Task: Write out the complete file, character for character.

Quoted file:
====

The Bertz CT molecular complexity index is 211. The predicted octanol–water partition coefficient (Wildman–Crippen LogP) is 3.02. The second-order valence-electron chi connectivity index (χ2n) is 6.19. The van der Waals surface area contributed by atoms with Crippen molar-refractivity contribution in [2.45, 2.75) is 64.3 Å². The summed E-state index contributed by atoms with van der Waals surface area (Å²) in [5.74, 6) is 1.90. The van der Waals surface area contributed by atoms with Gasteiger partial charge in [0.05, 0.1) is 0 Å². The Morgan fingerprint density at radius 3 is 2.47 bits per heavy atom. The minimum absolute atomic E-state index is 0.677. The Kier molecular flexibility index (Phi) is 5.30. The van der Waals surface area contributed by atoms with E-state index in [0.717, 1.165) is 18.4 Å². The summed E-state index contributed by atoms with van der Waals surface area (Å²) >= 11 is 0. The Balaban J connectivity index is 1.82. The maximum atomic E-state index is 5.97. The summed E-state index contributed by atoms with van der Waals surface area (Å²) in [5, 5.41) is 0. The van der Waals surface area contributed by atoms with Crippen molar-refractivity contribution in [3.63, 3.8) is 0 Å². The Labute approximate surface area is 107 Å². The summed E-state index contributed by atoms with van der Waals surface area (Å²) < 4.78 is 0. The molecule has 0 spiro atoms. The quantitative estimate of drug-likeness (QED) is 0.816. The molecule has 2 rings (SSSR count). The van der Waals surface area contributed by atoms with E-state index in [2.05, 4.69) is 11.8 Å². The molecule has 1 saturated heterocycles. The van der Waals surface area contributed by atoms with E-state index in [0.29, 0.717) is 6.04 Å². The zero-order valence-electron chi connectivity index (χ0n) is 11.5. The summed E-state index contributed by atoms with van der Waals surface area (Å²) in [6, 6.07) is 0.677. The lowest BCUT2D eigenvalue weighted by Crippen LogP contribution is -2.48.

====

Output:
The Bertz CT molecular complexity index is 211. The predicted octanol–water partition coefficient (Wildman–Crippen LogP) is 3.02. The second-order valence-electron chi connectivity index (χ2n) is 6.19. The van der Waals surface area contributed by atoms with Crippen molar-refractivity contribution in [2.45, 2.75) is 64.3 Å². The summed E-state index contributed by atoms with van der Waals surface area (Å²) in [5.74, 6) is 1.90. The van der Waals surface area contributed by atoms with Gasteiger partial charge in [0.05, 0.1) is 0 Å². The Morgan fingerprint density at radius 3 is 2.47 bits per heavy atom. The minimum absolute atomic E-state index is 0.677. The Kier molecular flexibility index (Phi) is 5.30. The van der Waals surface area contributed by atoms with E-state index in [0.717, 1.165) is 18.4 Å². The summed E-state index contributed by atoms with van der Waals surface area (Å²) >= 11 is 0. The Balaban J connectivity index is 1.82. The maximum atomic E-state index is 5.97. The summed E-state index contributed by atoms with van der Waals surface area (Å²) in [5, 5.41) is 0. The van der Waals surface area contributed by atoms with Crippen molar-refractivity contribution in [3.63, 3.8) is 0 Å². The Labute approximate surface area is 107 Å². The summed E-state index contributed by atoms with van der Waals surface area (Å²) < 4.78 is 0. The molecule has 0 spiro atoms. The quantitative estimate of drug-likeness (QED) is 0.816. The molecule has 2 rings (SSSR count). The van der Waals surface area contributed by atoms with E-state index in [2.05, 4.69) is 11.8 Å². The molecule has 1 saturated heterocycles. The van der Waals surface area contributed by atoms with E-state index in [0.29, 0.717) is 6.04 Å². The zero-order valence-electron chi connectivity index (χ0n) is 11.5. The summed E-state index contributed by atoms with van der Waals surface area (Å²) in [6, 6.07) is 0.677. The lowest BCUT2D eigenvalue weighted by Crippen LogP contribution is -2.48.